|Demand-side management||Will generally reduce peak load demand and/or shift load. Some measures reduce year-round energy use (or base load).||Little variation. Some measures may save more energy in the summer months while others in the winter months.|
|Reservoir hydro||Can change output rapidly thus serves both peak and base loads.||Little as storage generally buffers variability.|
|Run-of-river hydro||Case specific. Plants are subject to changes in seasonal flows which can be significant for smaller facilities.||Generally low or little production in winter months due to freezing.|
|Nuclear||Limited ability to change output (or base load).||No variability|
|Natural gas||Can rapidly change output, especially to serve needle peaks; generally too expensive to serve base loads.||No variability|
|Oil-fired generation||Can rapidly change output, therefore ideal to serve peak loads.||Output can be limited during SMOG days.|
|Conventional coal||Mainly used for base load, but can be used to serve peak loads.||Output can be limited during SMOG days.|
|“Clean coal” with CO2 capture||Mainly used for base load, but can be used to serve peak loads.|
|Biomass||Biomass systems can change output somewhat, but are generally not as flexible as oil/gas systems.||None, as long as there is a sufficient storage of biomass.|
|Energy recovery generation||Usually used only for base load as applications normally run at a high capacity level providing little opportunity to increase output to serve peak loads.||Depends on fluctuations of heat source.|
|Geothermal power||High capital cost requires continuous high output leaving little opportunity to increase output to serve peak loads.||No variability|
|Wind power||Reduces output of peaking plants when running, but requires backup power for periods of low production.||Average seasonal capacity varies between 20 percent in the summer to 40 percent in the winter.|
|Solar PV||Has a daylight hour base, thus mainly supplies peak consumption.||There is less light in the winter, which reduces output.|
|Tidal power||Output should be regular and predicted very accurately.||None|
|Wave power||Intermittent (see wind power above)||See comments on wind power.|
Comparative Costs of Electricity Generation
The Clean Air Renewable Energy Coalition estimated in 2002 that wind power costs range from 8 cents to 10.2 cents per kilowatt hour, exceeding the 2002 average actual wholesale prices of electricity in Canada by a cost premium of 1.2 to 7.8 cents per kilowatt hour depending on province. If costs for administration, distribution, marketing, etc. are included as well, the cost premium increases to 3.2 to 11.8 cents. For comparison, the following table presents comparative estimates of actual wholesale prices of electricity disaggregated by province.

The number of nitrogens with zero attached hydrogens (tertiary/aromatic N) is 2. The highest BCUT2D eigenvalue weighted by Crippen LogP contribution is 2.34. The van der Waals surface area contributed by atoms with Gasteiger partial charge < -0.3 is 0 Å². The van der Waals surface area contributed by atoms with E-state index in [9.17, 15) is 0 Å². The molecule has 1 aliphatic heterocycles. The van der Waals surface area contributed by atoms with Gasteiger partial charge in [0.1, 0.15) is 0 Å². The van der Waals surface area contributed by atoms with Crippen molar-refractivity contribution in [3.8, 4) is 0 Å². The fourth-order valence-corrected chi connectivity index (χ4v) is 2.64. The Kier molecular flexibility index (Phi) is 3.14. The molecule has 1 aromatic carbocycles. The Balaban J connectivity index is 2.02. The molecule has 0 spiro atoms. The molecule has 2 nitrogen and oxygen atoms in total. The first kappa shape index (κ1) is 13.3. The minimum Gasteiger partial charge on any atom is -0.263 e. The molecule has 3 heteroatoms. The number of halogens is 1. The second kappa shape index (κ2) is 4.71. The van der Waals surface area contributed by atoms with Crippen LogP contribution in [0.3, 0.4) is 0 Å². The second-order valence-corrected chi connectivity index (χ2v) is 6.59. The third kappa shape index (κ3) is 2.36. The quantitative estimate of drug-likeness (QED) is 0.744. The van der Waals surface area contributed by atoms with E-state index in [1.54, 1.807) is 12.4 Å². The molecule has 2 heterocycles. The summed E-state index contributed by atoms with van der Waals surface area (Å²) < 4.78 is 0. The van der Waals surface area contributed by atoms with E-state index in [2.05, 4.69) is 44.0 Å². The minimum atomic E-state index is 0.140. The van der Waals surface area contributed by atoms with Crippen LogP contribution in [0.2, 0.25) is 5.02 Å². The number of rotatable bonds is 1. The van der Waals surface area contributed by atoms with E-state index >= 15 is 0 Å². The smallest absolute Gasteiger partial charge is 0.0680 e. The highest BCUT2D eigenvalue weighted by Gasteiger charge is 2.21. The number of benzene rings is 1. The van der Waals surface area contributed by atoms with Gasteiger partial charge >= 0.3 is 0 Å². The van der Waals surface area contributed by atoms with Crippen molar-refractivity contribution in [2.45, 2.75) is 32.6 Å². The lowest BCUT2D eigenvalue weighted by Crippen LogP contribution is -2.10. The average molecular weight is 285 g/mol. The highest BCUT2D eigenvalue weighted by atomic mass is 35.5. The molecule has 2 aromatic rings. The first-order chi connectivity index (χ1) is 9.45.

|Province||Estimated Average Cost per KWh for Base Power|
|Prince Edward Island||6.9|
The Canadian Electricity Association published a similar assessment in 2004, whereby it approximated wholesale costs for generating electricity in Canada using various technologies, and compared these to the current costs of producing electricity, which range from 4.7 cents per kilowatt hour in some provinces to more than 7 cents in others. It must be noted that these estimates are at best approximations and will vary from project to project. The following table presents the comparisons.
Approximate Wholesale Costs of Producing Electricity in New Projects*
Approximate Cost Range(cents per kilowatt hour)
|Current Average Production Costs||4.7 to7|
|New reservoirs||5.5 to 12|
|Capacity increase in reservoir hydro||2.5 to 4.5|
|Run-of-river hydro||3.0 to no limit|
|Nuclear||5.5 to 7.0|
|Natural gas||6.0 to 7.5|
|Oil-fired generation||7.0 to 13|
|Conventional coal||5 to 6.5|
|“Clean coal” with CO2 capture||5 to 6.5|
|Biomass||5.5 to 18|
|Energy recovery generation||7.0 to 9.0|
|Geothermal power||6.5 to 9.5|
|Wind power||6.0 to 14|
|Solar PV||8.0 to 25 and more|
|Tidal power||8.0 to 12|
|Wave power||8.0 to 11.5|
The Government of Canada's Wind Power Production Incentive offers a financial subsidy of one cent per kilowatt hour to suppliers of electricity generated through the use of wind power.
Will new technologies make wind power an economically viable alternative?
Are provincial and/or federal subsidies necessary for the economical production of wind power?
Should communities with available wind-strewn areas considerable power sharing agreements with provincial power authorities as part of long-term sustainability plans?
Resources and References
Major references for this case study include:
Canadian Electricity Association, Power Generation in Canada: A Guide.
Natural Resources Canada, Wind Energy Production Incentive.
Natural Resources Canada, Technologies and Applications.
Canadian Hydro Developers Wolfe Island Wind Project.
City of Kingston, Local Wind Power.
Ontario Power Authority, Generation Development.
Queen’s Journal, Winds of change blowing on Wolfe Island.
Clean Air Renewable Energy Coalition, Enhancing Sustainable Economic Development in Canada with Renewable Energy.